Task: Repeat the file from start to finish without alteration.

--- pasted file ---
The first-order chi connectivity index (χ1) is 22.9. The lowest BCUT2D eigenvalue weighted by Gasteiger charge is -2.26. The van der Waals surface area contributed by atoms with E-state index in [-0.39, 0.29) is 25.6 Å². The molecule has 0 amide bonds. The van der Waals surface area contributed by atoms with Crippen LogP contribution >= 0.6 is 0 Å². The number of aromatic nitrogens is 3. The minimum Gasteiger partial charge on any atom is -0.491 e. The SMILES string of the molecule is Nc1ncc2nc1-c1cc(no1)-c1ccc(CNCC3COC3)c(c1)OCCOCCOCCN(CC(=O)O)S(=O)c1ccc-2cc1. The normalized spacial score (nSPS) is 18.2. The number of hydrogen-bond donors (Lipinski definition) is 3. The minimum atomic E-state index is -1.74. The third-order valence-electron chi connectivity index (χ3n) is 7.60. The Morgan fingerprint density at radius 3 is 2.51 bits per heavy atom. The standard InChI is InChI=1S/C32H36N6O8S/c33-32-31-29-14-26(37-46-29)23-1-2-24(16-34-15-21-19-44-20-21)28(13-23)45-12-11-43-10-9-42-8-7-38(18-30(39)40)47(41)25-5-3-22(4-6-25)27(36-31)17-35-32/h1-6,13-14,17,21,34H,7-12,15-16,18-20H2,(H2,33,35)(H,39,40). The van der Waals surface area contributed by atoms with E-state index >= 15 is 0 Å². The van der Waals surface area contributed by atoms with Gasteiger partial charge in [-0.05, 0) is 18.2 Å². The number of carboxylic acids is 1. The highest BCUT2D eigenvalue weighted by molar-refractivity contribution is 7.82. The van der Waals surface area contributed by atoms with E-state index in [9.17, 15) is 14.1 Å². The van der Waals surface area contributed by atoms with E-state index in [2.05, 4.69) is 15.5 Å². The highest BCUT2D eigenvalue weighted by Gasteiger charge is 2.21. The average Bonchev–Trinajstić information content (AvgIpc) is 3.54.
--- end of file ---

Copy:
The first-order chi connectivity index (χ1) is 22.9. The lowest BCUT2D eigenvalue weighted by Gasteiger charge is -2.26. The van der Waals surface area contributed by atoms with E-state index in [-0.39, 0.29) is 25.6 Å². The molecule has 0 amide bonds. The van der Waals surface area contributed by atoms with Crippen LogP contribution >= 0.6 is 0 Å². The number of aromatic nitrogens is 3. The minimum Gasteiger partial charge on any atom is -0.491 e. The SMILES string of the molecule is Nc1ncc2nc1-c1cc(no1)-c1ccc(CNCC3COC3)c(c1)OCCOCCOCCN(CC(=O)O)S(=O)c1ccc-2cc1. The normalized spacial score (nSPS) is 18.2. The number of hydrogen-bond donors (Lipinski definition) is 3. The minimum atomic E-state index is -1.74. The third-order valence-electron chi connectivity index (χ3n) is 7.60. The Morgan fingerprint density at radius 3 is 2.51 bits per heavy atom. The standard InChI is InChI=1S/C32H36N6O8S/c33-32-31-29-14-26(37-46-29)23-1-2-24(16-34-15-21-19-44-20-21)28(13-23)45-12-11-43-10-9-42-8-7-38(18-30(39)40)47(41)25-5-3-22(4-6-25)27(36-31)17-35-32/h1-6,13-14,17,21,34H,7-12,15-16,18-20H2,(H2,33,35)(H,39,40). The van der Waals surface area contributed by atoms with E-state index >= 15 is 0 Å². The van der Waals surface area contributed by atoms with Gasteiger partial charge in [-0.05, 0) is 18.2 Å². The number of carboxylic acids is 1. The highest BCUT2D eigenvalue weighted by molar-refractivity contribution is 7.82. The van der Waals surface area contributed by atoms with E-state index in [9.17, 15) is 14.1 Å². The van der Waals surface area contributed by atoms with E-state index in [2.05, 4.69) is 15.5 Å². The highest BCUT2D eigenvalue weighted by Gasteiger charge is 2.21. The average Bonchev–Trinajstić information content (AvgIpc) is 3.54.